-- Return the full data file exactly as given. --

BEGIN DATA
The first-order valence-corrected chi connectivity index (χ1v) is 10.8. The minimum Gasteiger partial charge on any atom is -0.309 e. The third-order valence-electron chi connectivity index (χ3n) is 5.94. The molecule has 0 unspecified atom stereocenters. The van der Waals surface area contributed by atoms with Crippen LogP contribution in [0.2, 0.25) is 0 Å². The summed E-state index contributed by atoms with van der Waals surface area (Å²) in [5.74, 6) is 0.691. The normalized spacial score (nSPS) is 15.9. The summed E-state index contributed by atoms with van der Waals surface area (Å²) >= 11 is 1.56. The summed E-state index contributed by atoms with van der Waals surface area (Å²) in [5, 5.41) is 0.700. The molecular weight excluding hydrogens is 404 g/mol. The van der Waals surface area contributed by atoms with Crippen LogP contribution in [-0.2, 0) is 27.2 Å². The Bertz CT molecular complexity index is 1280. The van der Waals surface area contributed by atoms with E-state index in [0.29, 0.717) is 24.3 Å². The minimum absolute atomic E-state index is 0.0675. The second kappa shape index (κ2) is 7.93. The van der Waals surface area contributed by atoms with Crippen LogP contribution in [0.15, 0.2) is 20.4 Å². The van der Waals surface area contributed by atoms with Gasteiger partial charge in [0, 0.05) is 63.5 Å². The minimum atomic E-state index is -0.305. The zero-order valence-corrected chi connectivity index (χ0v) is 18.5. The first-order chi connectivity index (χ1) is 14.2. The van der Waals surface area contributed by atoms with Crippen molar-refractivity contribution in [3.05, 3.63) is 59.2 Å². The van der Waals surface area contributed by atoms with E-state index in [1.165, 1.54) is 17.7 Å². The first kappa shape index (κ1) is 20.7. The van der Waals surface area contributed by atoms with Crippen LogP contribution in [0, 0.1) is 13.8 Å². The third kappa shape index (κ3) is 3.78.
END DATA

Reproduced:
The first-order valence-corrected chi connectivity index (χ1v) is 10.8. The minimum Gasteiger partial charge on any atom is -0.309 e. The third-order valence-electron chi connectivity index (χ3n) is 5.94. The molecule has 0 unspecified atom stereocenters. The van der Waals surface area contributed by atoms with Crippen LogP contribution in [0.2, 0.25) is 0 Å². The summed E-state index contributed by atoms with van der Waals surface area (Å²) in [5.74, 6) is 0.691. The normalized spacial score (nSPS) is 15.9. The summed E-state index contributed by atoms with van der Waals surface area (Å²) >= 11 is 1.56. The summed E-state index contributed by atoms with van der Waals surface area (Å²) in [5, 5.41) is 0.700. The molecular weight excluding hydrogens is 404 g/mol. The van der Waals surface area contributed by atoms with Crippen LogP contribution in [-0.2, 0) is 27.2 Å². The Bertz CT molecular complexity index is 1280. The van der Waals surface area contributed by atoms with E-state index in [0.29, 0.717) is 24.3 Å². The minimum absolute atomic E-state index is 0.0675. The second kappa shape index (κ2) is 7.93. The van der Waals surface area contributed by atoms with Crippen LogP contribution in [0.15, 0.2) is 20.4 Å². The van der Waals surface area contributed by atoms with Gasteiger partial charge in [0, 0.05) is 63.5 Å². The minimum atomic E-state index is -0.305. The zero-order valence-corrected chi connectivity index (χ0v) is 18.5. The first-order chi connectivity index (χ1) is 14.2. The van der Waals surface area contributed by atoms with Crippen molar-refractivity contribution in [3.05, 3.63) is 59.2 Å². The van der Waals surface area contributed by atoms with E-state index in [1.165, 1.54) is 17.7 Å². The first kappa shape index (κ1) is 20.7. The van der Waals surface area contributed by atoms with Crippen LogP contribution in [0, 0.1) is 13.8 Å². The third kappa shape index (κ3) is 3.78.